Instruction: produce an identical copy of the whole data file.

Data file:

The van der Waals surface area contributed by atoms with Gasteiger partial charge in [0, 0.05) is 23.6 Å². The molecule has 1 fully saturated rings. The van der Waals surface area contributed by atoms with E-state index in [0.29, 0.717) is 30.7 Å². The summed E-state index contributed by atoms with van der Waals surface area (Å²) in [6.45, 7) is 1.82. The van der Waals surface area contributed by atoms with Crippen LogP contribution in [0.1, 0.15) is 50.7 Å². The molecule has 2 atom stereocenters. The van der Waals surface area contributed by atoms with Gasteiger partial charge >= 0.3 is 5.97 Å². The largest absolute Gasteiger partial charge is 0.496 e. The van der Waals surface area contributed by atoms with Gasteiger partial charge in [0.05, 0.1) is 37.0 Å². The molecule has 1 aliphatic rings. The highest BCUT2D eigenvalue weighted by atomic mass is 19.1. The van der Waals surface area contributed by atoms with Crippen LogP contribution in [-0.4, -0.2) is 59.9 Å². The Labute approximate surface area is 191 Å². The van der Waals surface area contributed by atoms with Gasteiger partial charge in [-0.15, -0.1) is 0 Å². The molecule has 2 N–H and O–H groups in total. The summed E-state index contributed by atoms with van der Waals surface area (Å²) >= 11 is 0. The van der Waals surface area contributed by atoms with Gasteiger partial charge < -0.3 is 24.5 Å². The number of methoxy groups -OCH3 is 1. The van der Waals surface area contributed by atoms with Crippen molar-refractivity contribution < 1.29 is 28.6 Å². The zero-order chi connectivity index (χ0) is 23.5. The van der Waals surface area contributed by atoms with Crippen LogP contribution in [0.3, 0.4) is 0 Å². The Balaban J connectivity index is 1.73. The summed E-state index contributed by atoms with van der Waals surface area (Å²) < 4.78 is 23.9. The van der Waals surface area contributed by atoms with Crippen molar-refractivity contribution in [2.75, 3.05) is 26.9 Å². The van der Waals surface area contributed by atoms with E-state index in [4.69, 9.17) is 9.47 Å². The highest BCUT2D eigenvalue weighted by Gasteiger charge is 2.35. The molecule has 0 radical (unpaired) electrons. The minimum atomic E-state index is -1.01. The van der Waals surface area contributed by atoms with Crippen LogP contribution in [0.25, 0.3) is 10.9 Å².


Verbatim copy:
The van der Waals surface area contributed by atoms with Gasteiger partial charge in [0, 0.05) is 23.6 Å². The molecule has 1 fully saturated rings. The van der Waals surface area contributed by atoms with E-state index in [0.29, 0.717) is 30.7 Å². The summed E-state index contributed by atoms with van der Waals surface area (Å²) in [6.45, 7) is 1.82. The van der Waals surface area contributed by atoms with Crippen LogP contribution in [0.1, 0.15) is 50.7 Å². The molecule has 2 atom stereocenters. The van der Waals surface area contributed by atoms with Gasteiger partial charge >= 0.3 is 5.97 Å². The largest absolute Gasteiger partial charge is 0.496 e. The van der Waals surface area contributed by atoms with Gasteiger partial charge in [0.05, 0.1) is 37.0 Å². The molecule has 1 aliphatic rings. The highest BCUT2D eigenvalue weighted by atomic mass is 19.1. The van der Waals surface area contributed by atoms with Crippen LogP contribution in [-0.4, -0.2) is 59.9 Å². The Labute approximate surface area is 191 Å². The van der Waals surface area contributed by atoms with Gasteiger partial charge in [-0.15, -0.1) is 0 Å². The molecule has 2 N–H and O–H groups in total. The summed E-state index contributed by atoms with van der Waals surface area (Å²) >= 11 is 0. The van der Waals surface area contributed by atoms with Gasteiger partial charge < -0.3 is 24.5 Å². The number of methoxy groups -OCH3 is 1. The van der Waals surface area contributed by atoms with Crippen molar-refractivity contribution < 1.29 is 28.6 Å². The zero-order chi connectivity index (χ0) is 23.5. The van der Waals surface area contributed by atoms with Crippen LogP contribution in [0.3, 0.4) is 0 Å². The Balaban J connectivity index is 1.73. The summed E-state index contributed by atoms with van der Waals surface area (Å²) < 4.78 is 23.9. The van der Waals surface area contributed by atoms with Crippen molar-refractivity contribution in [2.75, 3.05) is 26.9 Å². The van der Waals surface area contributed by atoms with E-state index in [4.69, 9.17) is 9.47 Å². The highest BCUT2D eigenvalue weighted by Gasteiger charge is 2.35. The molecule has 0 radical (unpaired) electrons. The minimum atomic E-state index is -1.01. The van der Waals surface area contributed by atoms with Crippen LogP contribution in [0.25, 0.3) is 10.9 Å².